Deadly Premonition, and by extension Deadly Premonition Origins, is absolutely insane and great. It’s a mess and a masterpiece – a messterpiece.
Since its release in 2010 to the Xbox 360 and PS3, Deadly Premonition has deservedly garnered a cult following. Its charm comes from its ridiculous story, voice acting, and the incompetence of its development. I was tempted to give up after a couple of hours due to my frustration with numerous aspects of the game’s design and playability, some of which I address below, but the story kept me pushing on. After a while I came to enjoy the game’s faults as they all came together to add to the experience of the game. Like the hiss of a vinyl record, these things all make Deadly Premonition a baffling and enjoyable experience to play. It’s impossible to anticipate what will happen next, just like a good horror movie.
Call Me York
You play as Special Agent Francis “York” Morgan, a quirky FBI agent called to a small American town to investigate the gruesome murder of a young woman. Morgan loves movie trivia, coffee, and communicating with someone named Zach, who only he can see. It’s up to York to get to know the locals and find out who the killer is, as well as fighting off shambling hordes of zombies and the Raincoat Killer, a character of local legend who keeps showing up and wagging his finger at you.
If you’re a fan of Twin Peaks, you might have already clocked some similarities, and it is an obvious influence. The story and its protagonist aren’t the only things Deadly Premonition has taken inspiration from. Like Twin Peaks, there is a tonal balance between deeply disturbing horror, small-town wholesomeness, and out-of-place humor. The key word here is balance. The tone of the game shifts so drastically from one extreme to the other it’s jarring. It’s difficult to tell whether it’s intentionally humorous or if you find it funny for the wrong reasons. Like when a seemingly sinister conversation in a diner turns into a pop-punk freak out about a turkey sandwich.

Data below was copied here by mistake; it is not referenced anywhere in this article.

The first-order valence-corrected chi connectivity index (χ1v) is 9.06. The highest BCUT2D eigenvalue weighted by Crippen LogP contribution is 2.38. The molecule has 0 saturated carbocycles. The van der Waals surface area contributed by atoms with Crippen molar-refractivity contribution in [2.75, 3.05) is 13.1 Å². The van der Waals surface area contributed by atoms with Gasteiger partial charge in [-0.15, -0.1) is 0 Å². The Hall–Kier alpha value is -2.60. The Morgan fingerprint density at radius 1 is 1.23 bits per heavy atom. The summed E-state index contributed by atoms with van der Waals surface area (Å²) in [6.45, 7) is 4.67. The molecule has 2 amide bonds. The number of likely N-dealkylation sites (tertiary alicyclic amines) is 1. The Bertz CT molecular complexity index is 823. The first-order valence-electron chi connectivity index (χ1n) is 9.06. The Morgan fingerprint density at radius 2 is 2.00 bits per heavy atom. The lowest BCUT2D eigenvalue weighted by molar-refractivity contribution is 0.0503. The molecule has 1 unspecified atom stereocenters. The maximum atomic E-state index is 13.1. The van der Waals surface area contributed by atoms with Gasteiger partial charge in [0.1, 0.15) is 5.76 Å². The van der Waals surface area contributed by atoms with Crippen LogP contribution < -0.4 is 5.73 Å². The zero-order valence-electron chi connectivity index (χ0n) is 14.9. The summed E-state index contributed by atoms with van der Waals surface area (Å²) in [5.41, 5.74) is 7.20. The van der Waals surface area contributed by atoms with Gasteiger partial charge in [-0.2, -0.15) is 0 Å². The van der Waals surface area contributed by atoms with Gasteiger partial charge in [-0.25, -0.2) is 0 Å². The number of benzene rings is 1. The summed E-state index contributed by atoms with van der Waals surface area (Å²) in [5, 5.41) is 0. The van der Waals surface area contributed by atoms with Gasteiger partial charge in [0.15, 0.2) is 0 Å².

Deadly Premonition is often referred to as being The Room of video games and it’s the combination of tonal differences and shoddy development that draw these comparisons. Like Tommy Wiseau, Hidetaka Suehiro clearly had such a strong vision for the game, but somehow throughout its development it turned into something so bizarre and clumsy that it leaves you baffled at how it could have possibly been made. I don’t have enough space to write about every single strange piece of dialogue, instance of out-of-place background music, which is always way louder than the dialogue, or over-the-top character, you just need to experience it for yourself.
A Technical Marvel
Aside from the story and characters, Deadly Premonition Origins is also a technical marvel. For a game released in 2010 it looks more like something from at least a generation earlier, with its PS2 textures and horrifying facial animations. But, the inexperience of the developers becomes obvious when it comes down to actual gameplay.
I encountered several crashes, so make sure to save as often as you can. Deadly Premonition Origins’ incompetent UI and location designs can be frustrating. A simple fetch quest becomes more of an ordeal than it should be. Combat is clunky, but for a survival horror game that can be a positive. No Resident Evil game has been scarier than the first, with its fixed cameras and impossible aiming systems. But here it’s tedious; you have to hold three shoulder buttons in order to fire your weapon. The zombie animation as being genuinely frightening. It’s a tense moment trying to aim your weapon while they shamble towards you.
In 2020 Suehiro’s new studio White Owls Inc. released Deadly Premonition 2: A Blessing in Disguise as a Switch exclusive. I’d like to see whether the developers leaned into the aspects of the original that players found unintentionally charming, or whether they tried too hard to replicate its inadequacies. Hidetaka Suehiro accidentally caught lightning in a bottle with Deadly Premonition, and I hope he managed to do it again.
Deadly Premonition Origins is best enjoyed if you lean into its flaws and experience it as a whole. There’s never a dull moment.
What do you think? Have you played Deadly Premonition Origins? Tell us below!